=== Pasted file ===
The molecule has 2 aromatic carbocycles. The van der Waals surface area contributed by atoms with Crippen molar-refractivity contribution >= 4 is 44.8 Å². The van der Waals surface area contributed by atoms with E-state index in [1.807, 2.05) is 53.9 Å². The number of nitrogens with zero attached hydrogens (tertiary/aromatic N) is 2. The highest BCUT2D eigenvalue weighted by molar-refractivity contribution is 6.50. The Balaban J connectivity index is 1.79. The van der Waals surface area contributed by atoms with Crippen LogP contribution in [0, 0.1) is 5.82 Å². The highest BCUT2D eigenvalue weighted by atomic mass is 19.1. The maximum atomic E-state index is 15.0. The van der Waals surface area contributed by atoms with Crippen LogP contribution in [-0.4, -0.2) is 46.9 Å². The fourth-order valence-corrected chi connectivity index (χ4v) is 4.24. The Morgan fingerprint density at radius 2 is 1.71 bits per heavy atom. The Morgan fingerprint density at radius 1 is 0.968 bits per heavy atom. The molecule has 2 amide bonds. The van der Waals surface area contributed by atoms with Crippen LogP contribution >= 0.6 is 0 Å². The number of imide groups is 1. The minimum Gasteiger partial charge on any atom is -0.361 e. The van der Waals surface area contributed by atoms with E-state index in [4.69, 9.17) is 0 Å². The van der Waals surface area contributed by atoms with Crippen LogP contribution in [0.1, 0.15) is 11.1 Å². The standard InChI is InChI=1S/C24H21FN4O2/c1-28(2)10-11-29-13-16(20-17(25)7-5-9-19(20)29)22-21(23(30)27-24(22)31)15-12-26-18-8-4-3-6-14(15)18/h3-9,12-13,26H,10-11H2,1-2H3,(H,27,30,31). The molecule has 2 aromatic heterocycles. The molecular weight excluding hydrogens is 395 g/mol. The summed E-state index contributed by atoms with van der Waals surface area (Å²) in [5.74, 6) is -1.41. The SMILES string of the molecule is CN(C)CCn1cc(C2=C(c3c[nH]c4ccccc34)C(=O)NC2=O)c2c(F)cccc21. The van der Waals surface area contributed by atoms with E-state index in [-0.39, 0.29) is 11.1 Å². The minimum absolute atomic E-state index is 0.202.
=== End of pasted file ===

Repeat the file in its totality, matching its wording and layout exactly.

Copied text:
The molecule has 2 aromatic carbocycles. The van der Waals surface area contributed by atoms with Crippen molar-refractivity contribution >= 4 is 44.8 Å². The van der Waals surface area contributed by atoms with E-state index in [1.807, 2.05) is 53.9 Å². The number of nitrogens with zero attached hydrogens (tertiary/aromatic N) is 2. The highest BCUT2D eigenvalue weighted by molar-refractivity contribution is 6.50. The Balaban J connectivity index is 1.79. The van der Waals surface area contributed by atoms with Crippen LogP contribution in [0, 0.1) is 5.82 Å². The highest BCUT2D eigenvalue weighted by atomic mass is 19.1. The maximum atomic E-state index is 15.0. The van der Waals surface area contributed by atoms with Crippen LogP contribution in [-0.4, -0.2) is 46.9 Å². The fourth-order valence-corrected chi connectivity index (χ4v) is 4.24. The Morgan fingerprint density at radius 2 is 1.71 bits per heavy atom. The Morgan fingerprint density at radius 1 is 0.968 bits per heavy atom. The molecule has 2 amide bonds. The van der Waals surface area contributed by atoms with Crippen LogP contribution >= 0.6 is 0 Å². The number of imide groups is 1. The minimum Gasteiger partial charge on any atom is -0.361 e. The van der Waals surface area contributed by atoms with E-state index in [4.69, 9.17) is 0 Å². The van der Waals surface area contributed by atoms with Crippen LogP contribution in [0.1, 0.15) is 11.1 Å². The standard InChI is InChI=1S/C24H21FN4O2/c1-28(2)10-11-29-13-16(20-17(25)7-5-9-19(20)29)22-21(23(30)27-24(22)31)15-12-26-18-8-4-3-6-14(15)18/h3-9,12-13,26H,10-11H2,1-2H3,(H,27,30,31). The molecule has 2 aromatic heterocycles. The molecular weight excluding hydrogens is 395 g/mol. The summed E-state index contributed by atoms with van der Waals surface area (Å²) in [5.74, 6) is -1.41. The SMILES string of the molecule is CN(C)CCn1cc(C2=C(c3c[nH]c4ccccc34)C(=O)NC2=O)c2c(F)cccc21. The van der Waals surface area contributed by atoms with E-state index in [-0.39, 0.29) is 11.1 Å². The minimum absolute atomic E-state index is 0.202.